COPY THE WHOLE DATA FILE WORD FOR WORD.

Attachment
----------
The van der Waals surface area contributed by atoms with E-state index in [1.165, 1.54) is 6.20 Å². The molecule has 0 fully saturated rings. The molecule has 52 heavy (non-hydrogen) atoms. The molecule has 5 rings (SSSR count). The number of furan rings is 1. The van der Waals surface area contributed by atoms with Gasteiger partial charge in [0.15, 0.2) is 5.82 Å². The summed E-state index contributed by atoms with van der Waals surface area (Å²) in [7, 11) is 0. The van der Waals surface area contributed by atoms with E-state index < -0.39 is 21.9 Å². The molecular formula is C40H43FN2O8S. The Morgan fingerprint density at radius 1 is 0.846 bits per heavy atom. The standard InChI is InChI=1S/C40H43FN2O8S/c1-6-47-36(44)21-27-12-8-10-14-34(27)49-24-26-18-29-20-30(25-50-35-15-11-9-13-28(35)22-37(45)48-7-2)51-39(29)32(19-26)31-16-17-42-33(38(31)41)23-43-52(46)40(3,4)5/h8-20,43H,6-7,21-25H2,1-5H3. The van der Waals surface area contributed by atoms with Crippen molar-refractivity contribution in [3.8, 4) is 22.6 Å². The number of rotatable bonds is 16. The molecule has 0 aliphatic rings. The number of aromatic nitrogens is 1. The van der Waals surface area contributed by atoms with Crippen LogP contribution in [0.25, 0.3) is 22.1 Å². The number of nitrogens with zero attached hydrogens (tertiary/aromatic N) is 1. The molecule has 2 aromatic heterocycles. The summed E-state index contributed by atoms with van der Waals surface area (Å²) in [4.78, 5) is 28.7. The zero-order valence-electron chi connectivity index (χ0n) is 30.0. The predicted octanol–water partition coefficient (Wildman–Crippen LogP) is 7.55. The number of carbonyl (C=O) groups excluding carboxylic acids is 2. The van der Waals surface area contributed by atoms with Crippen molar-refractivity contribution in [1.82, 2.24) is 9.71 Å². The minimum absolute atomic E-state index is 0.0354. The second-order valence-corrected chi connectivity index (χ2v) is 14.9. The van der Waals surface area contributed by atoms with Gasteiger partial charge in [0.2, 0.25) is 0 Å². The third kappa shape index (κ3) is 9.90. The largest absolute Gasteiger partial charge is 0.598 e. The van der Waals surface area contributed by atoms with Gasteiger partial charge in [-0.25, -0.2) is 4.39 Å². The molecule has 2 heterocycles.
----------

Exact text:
The van der Waals surface area contributed by atoms with E-state index in [1.165, 1.54) is 6.20 Å². The molecule has 0 fully saturated rings. The molecule has 52 heavy (non-hydrogen) atoms. The molecule has 5 rings (SSSR count). The number of furan rings is 1. The van der Waals surface area contributed by atoms with Gasteiger partial charge in [0.15, 0.2) is 5.82 Å². The summed E-state index contributed by atoms with van der Waals surface area (Å²) in [7, 11) is 0. The van der Waals surface area contributed by atoms with E-state index < -0.39 is 21.9 Å². The molecular formula is C40H43FN2O8S. The Morgan fingerprint density at radius 1 is 0.846 bits per heavy atom. The standard InChI is InChI=1S/C40H43FN2O8S/c1-6-47-36(44)21-27-12-8-10-14-34(27)49-24-26-18-29-20-30(25-50-35-15-11-9-13-28(35)22-37(45)48-7-2)51-39(29)32(19-26)31-16-17-42-33(38(31)41)23-43-52(46)40(3,4)5/h8-20,43H,6-7,21-25H2,1-5H3. The van der Waals surface area contributed by atoms with Crippen molar-refractivity contribution in [3.8, 4) is 22.6 Å². The number of rotatable bonds is 16. The molecule has 0 aliphatic rings. The number of aromatic nitrogens is 1. The van der Waals surface area contributed by atoms with Crippen LogP contribution in [0.25, 0.3) is 22.1 Å². The number of nitrogens with zero attached hydrogens (tertiary/aromatic N) is 1. The molecule has 2 aromatic heterocycles. The summed E-state index contributed by atoms with van der Waals surface area (Å²) in [4.78, 5) is 28.7. The zero-order valence-electron chi connectivity index (χ0n) is 30.0. The predicted octanol–water partition coefficient (Wildman–Crippen LogP) is 7.55. The number of carbonyl (C=O) groups excluding carboxylic acids is 2. The van der Waals surface area contributed by atoms with Crippen molar-refractivity contribution in [1.82, 2.24) is 9.71 Å². The minimum absolute atomic E-state index is 0.0354. The second-order valence-corrected chi connectivity index (χ2v) is 14.9. The van der Waals surface area contributed by atoms with Gasteiger partial charge in [0.2, 0.25) is 0 Å². The third kappa shape index (κ3) is 9.90. The largest absolute Gasteiger partial charge is 0.598 e. The van der Waals surface area contributed by atoms with Gasteiger partial charge in [-0.25, -0.2) is 4.39 Å². The molecule has 2 heterocycles.